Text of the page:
What is ADP in fantasy football?

ADP in fantasy football stands for average draft position. This statistic shows where each player is typically drafted. For example, if a player’s ADP is 42 then on average he is the 42nd player selected in a fantasy draft.

This can be a handy tool when drafting as it gives you an idea of how other fantasy managers are valuing their players.

By checking out a player’s ADP you can quickly determine what round each player will likely go in.

Keep in mind ADP is not the end all be all of fantasy football evaluations, depending on your league’s scoring format and the needs of your team you may want to stray from following ADP at times.

How to use ADP in fantasy football?

Now that you know ADP in fantasy football stands for average draft position you may be wondering how you can use this statistic to your advantage.

Below we will cover some of the best ways to use ADP in fantasy football.

Finding the best available player

One of the easiest ways to use ADP as a fantasy football manager is to simply select the player with the highest ADP when making your pick.

When making your pick check out the ADP of all the top available players. This will allow you to see which one of the remaining players are typically drafted the highest.

By doing this you will be able to choose the best available player in terms of value left in the draft.

Of course, this means you will be basing your value off the average draft position of other fantasy managers but this is a fairly common strategy.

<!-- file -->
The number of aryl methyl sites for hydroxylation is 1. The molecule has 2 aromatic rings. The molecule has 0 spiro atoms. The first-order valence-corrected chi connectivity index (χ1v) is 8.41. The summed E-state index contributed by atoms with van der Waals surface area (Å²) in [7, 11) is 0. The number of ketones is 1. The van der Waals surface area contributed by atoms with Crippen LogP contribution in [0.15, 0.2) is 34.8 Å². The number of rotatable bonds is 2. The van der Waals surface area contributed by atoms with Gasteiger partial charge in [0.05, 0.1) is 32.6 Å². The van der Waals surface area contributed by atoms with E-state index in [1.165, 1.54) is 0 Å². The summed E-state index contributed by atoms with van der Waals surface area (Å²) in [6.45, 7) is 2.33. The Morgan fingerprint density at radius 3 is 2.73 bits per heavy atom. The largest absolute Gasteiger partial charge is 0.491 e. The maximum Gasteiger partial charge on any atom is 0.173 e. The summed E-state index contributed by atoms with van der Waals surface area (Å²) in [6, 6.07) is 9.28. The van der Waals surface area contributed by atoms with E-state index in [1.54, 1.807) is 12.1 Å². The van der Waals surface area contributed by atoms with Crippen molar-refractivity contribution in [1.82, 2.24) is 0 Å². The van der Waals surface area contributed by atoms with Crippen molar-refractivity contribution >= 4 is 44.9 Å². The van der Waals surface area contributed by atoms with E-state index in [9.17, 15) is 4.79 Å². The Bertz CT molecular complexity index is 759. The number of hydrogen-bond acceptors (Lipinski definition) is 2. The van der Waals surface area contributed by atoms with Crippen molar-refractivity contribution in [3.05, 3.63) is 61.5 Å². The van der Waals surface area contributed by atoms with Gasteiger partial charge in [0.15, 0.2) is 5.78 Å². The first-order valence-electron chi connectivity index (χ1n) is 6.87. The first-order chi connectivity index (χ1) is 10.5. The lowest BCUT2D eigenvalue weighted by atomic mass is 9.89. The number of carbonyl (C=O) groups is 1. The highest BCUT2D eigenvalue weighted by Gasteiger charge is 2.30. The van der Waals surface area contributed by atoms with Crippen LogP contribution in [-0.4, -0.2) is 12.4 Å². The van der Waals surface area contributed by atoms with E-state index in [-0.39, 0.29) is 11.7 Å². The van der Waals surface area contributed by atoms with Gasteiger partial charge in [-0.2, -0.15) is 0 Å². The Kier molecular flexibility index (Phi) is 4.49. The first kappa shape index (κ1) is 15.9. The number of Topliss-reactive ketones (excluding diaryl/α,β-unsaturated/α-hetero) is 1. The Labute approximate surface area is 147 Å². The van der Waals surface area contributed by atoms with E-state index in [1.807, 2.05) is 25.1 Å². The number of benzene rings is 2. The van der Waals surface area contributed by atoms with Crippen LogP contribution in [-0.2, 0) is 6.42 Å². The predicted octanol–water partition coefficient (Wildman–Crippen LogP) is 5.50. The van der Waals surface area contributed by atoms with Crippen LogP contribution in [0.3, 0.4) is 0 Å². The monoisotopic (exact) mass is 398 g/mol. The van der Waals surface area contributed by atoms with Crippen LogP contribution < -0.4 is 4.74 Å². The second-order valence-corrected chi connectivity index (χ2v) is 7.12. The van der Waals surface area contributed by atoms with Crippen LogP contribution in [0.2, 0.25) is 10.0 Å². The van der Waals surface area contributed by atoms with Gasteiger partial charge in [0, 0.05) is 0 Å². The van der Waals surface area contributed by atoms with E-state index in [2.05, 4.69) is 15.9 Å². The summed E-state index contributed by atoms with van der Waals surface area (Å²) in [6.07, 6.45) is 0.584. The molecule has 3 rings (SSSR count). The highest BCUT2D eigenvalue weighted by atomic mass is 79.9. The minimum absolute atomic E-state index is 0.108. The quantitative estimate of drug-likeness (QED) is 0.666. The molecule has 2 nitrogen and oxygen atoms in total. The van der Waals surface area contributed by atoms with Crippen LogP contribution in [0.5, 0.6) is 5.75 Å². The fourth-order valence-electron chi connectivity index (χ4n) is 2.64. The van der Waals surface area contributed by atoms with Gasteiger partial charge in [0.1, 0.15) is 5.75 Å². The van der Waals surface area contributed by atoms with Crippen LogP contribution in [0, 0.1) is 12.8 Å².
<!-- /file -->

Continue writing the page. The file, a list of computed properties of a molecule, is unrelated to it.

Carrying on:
Even if you need to pick a specific position it can be helpful to sort those players by ADP to see which one you should draft. Using this method you may be able to find some diamonds in the rough.

Planning your team ahead of the draft

One more benefit of understanding ADP in fantasy football is that you can use it to help plan out your team. By looking at players’ ADP before the draft you can determine which round they will likely be drafted in.

You can then use this info to plan out when you are going to draft each player. Let’s say you really want to draft Josh Allen due to his ability to run the ball as a quarterback.

By checking out his ADP you may find this will take a third-round pick. This means his ADP places him as a QB1 in fantasy football.

You can then rinse and repeat this process and find out which players you are going to target in each round.

This will allow you to build a plan as to what your fantasy team may look like before the draft. When looking to find out when each player is going to be drafted ADP is your best bet.

Finding differences between expert rankings and ADP

One more way you can use ADP to your advantage is by comparing it to expert rankings. Though the experts aren’t always right they are certainly more accurate than your average fantasy player.

Sometimes you will find there is a noticeable difference between a player’s ADP and expert fantasy ranking.

In these situations, you want to take advantage of the expert rankings and value those above ADP.

If a player is getting drafted a round earlier than fantasy experts recommend then it may be smart to avoid this player.

And if a player is still on the board when the fantasy experts have him getting drafted earlier then fantasy managers are going to want to pick this guy up.

Finding this difference between expert rankings and ADP can be very beneficial to your fantasy draft.

That’s all on ADP in fantasy football if you want to learn more fantasy football acronyms see our guides to what TFL means or what idp means in fantasy.

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